Luther was a prolific writer, and the errors below are likely due to the author reading less of Luther than even i have, who was yet too Catholic to be any kind of pope for us, though we honor him for the right stands he took against the Roman church, whose distinctives are no manifest in the only inspired record of the NT church , and contrary to it.
This act of faith in and of itself does not justify man, but rather disposes him for justification. The soul is brought into a state of justification (i.e., friendship with God) through an infusion of sanctifying grace and supernatural charity into the soul, which produces a true spiritual rebirth (a metaphysical change in the soul) and makes man a partaker of the divine nature (2 Peter 1:4), an adopted child of God (Eph. 1:5), and an heir of heaven (Romans 8:17).
What this Catholic conception teaches is not that "to him that worketh not, but believeth on him that justifieth the ungodly, his faith is counted for righteousness, " (Romans 4:5) that "to him give all the prophets witness, that through his name whosoever believeth in him shall receive remission of sin s," (Acts 10:43) "purifying their hearts by faith " (Acts 15:9)
Instead what this Catholic contrivance teaches is that one is made actually good enough to be with God through the sprinkling of water, that of infused charity via the actual act of RC baptism, which means Abraham must have become born again when his faith was counted/imputed for righteousness.
Moreover, since the process of Catholic salvation begins with actually becoming good enough to be with God, then since souls usually do not maintain or regain this condition by the time they die, then this false gospel requires the invention of RC (different in the EOs version of tradition) Purgatory, in which it is imagined that one is purified of character defects thru "purifying torments" (and atones for sins).
In contrast, God justifies the ungodly by imputing his faith for righteousness, purifying their hearts by faith, (Romans 4:5; Acts 15:9) a faith that is expressed in baptism and obeying the Lord Jesus, but who are "accepted in the Beloved" and "made to sit together with Him" in Heaven, (Eph. 1:6;2:6) having immediate access into the holy of holies in Heaven by the blood of Christ. (Heb. 10:19)
And thus wherever Scripture clearly speak of the next conscious reality for believers then it is with the Lord, (Lk. 23:43 [cf. 2Cor. 12:4; Rv. 2:7]; Phil 1:23; 2Cor. 5:8 [we]; 1Cor. 15:51ff'; 1Thess. 4:17) Note in the latter case all believers were assured that if the Lord returned, which they expected in their lifetime, so would they ever be with the Lord, though they were still undergoing growth in grace, as was Paul. (Phil. 3:10f)
And the next transformative experience that is manifestly taught is that of being like Christ in the resurrection. (1Jn. 3:2; Rm. 8:23; 1Co 15:53,54; 2Co. 2-4) At which time is the only suffering after this life, that of the loss of rewards due to the combustible nature of the material one built the church with, which one is saved despite of, not because of. (1Co. 3:8ff)< /p>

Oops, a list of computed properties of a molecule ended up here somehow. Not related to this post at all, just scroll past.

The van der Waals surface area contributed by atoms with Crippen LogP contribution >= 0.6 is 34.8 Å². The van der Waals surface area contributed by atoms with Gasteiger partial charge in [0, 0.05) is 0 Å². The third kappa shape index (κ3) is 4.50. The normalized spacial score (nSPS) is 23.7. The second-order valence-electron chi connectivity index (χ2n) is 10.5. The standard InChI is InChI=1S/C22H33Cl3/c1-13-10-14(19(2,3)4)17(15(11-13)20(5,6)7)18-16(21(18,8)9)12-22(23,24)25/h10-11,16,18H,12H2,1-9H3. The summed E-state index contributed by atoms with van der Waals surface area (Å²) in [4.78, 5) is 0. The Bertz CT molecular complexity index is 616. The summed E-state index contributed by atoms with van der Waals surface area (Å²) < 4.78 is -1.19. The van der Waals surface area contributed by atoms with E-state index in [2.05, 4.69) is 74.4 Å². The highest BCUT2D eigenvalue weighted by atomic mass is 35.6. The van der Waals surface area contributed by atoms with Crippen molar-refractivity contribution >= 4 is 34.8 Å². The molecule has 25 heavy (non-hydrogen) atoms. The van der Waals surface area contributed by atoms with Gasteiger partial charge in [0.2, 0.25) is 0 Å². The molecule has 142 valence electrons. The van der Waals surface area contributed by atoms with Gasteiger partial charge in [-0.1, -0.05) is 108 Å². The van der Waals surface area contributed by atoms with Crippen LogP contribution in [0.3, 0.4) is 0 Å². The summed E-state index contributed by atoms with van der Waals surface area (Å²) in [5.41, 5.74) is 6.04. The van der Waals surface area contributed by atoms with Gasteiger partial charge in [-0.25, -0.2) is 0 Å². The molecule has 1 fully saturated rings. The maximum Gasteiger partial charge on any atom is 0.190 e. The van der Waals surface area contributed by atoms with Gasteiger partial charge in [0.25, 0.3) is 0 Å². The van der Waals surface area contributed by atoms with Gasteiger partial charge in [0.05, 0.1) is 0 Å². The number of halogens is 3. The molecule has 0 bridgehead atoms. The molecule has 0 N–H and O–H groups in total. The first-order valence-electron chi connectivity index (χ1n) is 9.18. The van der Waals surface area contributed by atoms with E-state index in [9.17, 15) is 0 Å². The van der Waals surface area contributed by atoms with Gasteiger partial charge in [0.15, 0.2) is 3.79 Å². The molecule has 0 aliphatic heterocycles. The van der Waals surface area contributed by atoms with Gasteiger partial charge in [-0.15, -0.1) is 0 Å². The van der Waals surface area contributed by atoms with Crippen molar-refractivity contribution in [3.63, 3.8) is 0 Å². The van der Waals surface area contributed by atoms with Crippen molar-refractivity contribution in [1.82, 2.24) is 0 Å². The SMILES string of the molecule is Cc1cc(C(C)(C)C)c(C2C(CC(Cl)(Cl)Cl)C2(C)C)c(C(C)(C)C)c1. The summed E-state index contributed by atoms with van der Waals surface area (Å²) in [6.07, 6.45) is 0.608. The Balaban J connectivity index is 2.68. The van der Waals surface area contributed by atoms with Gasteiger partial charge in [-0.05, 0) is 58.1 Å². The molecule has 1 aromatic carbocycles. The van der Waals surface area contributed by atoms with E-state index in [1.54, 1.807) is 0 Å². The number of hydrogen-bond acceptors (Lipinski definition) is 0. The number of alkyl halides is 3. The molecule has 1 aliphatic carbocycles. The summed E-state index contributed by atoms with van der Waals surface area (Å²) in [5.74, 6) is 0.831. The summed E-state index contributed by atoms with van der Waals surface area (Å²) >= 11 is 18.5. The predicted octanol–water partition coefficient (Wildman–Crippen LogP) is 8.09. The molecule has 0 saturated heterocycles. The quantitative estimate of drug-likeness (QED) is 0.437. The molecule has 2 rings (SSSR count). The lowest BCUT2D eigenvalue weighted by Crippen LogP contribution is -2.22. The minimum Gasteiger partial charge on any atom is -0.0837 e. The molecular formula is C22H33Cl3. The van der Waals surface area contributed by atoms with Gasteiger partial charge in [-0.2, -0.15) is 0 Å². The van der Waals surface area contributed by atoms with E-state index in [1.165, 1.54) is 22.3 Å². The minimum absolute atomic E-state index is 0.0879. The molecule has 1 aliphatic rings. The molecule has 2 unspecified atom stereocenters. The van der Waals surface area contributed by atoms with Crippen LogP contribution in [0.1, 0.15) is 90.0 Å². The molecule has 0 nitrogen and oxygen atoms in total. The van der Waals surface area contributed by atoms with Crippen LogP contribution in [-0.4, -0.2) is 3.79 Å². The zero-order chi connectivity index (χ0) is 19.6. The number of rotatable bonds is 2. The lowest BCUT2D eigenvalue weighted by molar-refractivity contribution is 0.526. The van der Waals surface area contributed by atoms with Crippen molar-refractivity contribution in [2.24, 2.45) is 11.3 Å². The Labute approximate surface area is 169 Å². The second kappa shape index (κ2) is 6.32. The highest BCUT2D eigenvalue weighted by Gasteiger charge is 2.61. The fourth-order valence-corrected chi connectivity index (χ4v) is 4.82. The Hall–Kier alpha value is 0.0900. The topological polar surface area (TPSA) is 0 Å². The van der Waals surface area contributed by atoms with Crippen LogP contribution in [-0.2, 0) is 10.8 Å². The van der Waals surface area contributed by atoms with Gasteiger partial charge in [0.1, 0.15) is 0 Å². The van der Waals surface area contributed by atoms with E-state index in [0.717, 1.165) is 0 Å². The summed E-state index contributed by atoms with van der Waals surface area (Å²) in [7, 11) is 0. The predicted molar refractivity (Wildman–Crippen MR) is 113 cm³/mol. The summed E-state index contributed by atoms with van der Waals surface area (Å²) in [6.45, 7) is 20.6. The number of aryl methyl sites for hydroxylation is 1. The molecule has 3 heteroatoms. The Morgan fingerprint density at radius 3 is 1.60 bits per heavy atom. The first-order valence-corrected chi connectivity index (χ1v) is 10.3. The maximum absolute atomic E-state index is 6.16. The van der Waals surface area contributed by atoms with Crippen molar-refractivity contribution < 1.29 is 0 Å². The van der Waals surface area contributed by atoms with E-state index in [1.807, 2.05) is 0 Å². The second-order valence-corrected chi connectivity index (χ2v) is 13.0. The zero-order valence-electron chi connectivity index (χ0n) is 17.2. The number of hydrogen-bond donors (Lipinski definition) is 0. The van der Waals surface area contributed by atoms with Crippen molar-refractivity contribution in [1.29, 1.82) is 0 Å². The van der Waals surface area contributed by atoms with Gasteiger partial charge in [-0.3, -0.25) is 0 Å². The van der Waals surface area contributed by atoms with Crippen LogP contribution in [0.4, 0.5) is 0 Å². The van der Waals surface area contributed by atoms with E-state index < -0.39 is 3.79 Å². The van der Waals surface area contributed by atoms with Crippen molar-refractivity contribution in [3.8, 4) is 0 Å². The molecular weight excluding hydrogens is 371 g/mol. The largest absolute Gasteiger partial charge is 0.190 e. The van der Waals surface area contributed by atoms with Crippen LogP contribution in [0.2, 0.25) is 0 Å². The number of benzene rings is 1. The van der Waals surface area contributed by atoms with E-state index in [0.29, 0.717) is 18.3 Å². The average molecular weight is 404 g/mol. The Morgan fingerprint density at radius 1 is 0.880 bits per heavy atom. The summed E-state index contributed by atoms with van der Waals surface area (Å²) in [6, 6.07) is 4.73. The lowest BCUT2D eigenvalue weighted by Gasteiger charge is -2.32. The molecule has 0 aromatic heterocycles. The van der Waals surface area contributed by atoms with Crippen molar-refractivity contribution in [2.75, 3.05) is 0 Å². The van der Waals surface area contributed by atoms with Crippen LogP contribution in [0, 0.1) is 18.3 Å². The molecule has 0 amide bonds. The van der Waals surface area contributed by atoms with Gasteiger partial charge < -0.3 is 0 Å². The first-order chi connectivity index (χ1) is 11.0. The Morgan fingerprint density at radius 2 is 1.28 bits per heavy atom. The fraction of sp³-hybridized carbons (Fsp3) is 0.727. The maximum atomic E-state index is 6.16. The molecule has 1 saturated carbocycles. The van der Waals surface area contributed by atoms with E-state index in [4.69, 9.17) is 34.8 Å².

Error # 2
Luthers errors concerning salvation are founded on an entirely different understanding of the words faith, justification, and grace. The act of faith, according to Luther, is not an intellectual assent to the truths revealed by God, but rather trust in divine mercy, combined with a firm conviction that one has received Gods favor and will be saved. This notion of faith is not rooted in the intellect (believing what God has revealed), but in the will (trusting in Christ),
This seems desperate, for intellectual assent is certainly not salvific, as even devils believe, while Luther certainly knew that faith in the heart is the root that effects repentance, though they are inseparable, two sides of the same coin.
For Christian righteousness consisteth in two things; that is to say, in faith of the heart, and in God's imputation.. ― John Dillenberger - 2011, "Martin Luther: Selections From His Writing" p. 127
Justification: Merely Declared Righteousness According to Luther, the justified soul is not made just, nor are his sins truly washed way. Luther taught that the act of justification consist of an extrinsic imputation of the justice of Christ, by which the believer is only declared just by God (i.e., declared righteousness), rather than an intrinsic infusion of grace into the human soul and a true washing away of sin, by which one is truly made just.
This description in which there is no purifying of the soul under salvation by faith is the type of thing you read from Catholic Answers, and is not Biblical nor consistent with what Luther taught:
"..He Himself dwell in us and through us on account on such faith, and daily purifies us through His own work..." "Hence it is clearly evident that purification for sins, is faith, and he that believes that Christ has purged his sins, is most assuredly purified through that faith, and in no other way." - Explanation of the epistle for Christmas, Concerning the divinity of Christ, in "Dr. Martin Luther's Church-postil: Sermons..."edited by Socrates Henkep. 93